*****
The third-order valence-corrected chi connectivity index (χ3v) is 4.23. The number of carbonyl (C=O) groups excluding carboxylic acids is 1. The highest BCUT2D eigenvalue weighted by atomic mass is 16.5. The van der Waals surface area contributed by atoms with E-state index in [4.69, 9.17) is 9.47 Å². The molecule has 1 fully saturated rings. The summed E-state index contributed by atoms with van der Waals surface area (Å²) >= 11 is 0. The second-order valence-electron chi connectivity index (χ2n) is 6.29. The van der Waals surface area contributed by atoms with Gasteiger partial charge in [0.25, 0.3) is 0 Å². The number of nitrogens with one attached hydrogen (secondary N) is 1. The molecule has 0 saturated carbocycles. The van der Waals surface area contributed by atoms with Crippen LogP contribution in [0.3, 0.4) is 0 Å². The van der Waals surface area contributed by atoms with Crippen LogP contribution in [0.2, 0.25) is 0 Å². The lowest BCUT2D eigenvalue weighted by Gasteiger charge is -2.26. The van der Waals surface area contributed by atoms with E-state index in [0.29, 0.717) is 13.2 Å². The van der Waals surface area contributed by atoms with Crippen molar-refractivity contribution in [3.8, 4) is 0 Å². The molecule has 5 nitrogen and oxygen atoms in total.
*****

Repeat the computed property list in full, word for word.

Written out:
The third-order valence-corrected chi connectivity index (χ3v) is 4.23. The number of carbonyl (C=O) groups excluding carboxylic acids is 1. The highest BCUT2D eigenvalue weighted by atomic mass is 16.5. The van der Waals surface area contributed by atoms with E-state index in [4.69, 9.17) is 9.47 Å². The molecule has 1 fully saturated rings. The summed E-state index contributed by atoms with van der Waals surface area (Å²) >= 11 is 0. The second-order valence-electron chi connectivity index (χ2n) is 6.29. The van der Waals surface area contributed by atoms with Gasteiger partial charge in [0.25, 0.3) is 0 Å². The number of nitrogens with one attached hydrogen (secondary N) is 1. The molecule has 0 saturated carbocycles. The van der Waals surface area contributed by atoms with Crippen LogP contribution in [0.3, 0.4) is 0 Å². The van der Waals surface area contributed by atoms with Crippen LogP contribution in [0.2, 0.25) is 0 Å². The lowest BCUT2D eigenvalue weighted by Gasteiger charge is -2.26. The van der Waals surface area contributed by atoms with E-state index in [0.29, 0.717) is 13.2 Å². The van der Waals surface area contributed by atoms with Crippen molar-refractivity contribution in [3.8, 4) is 0 Å². The molecule has 5 nitrogen and oxygen atoms in total.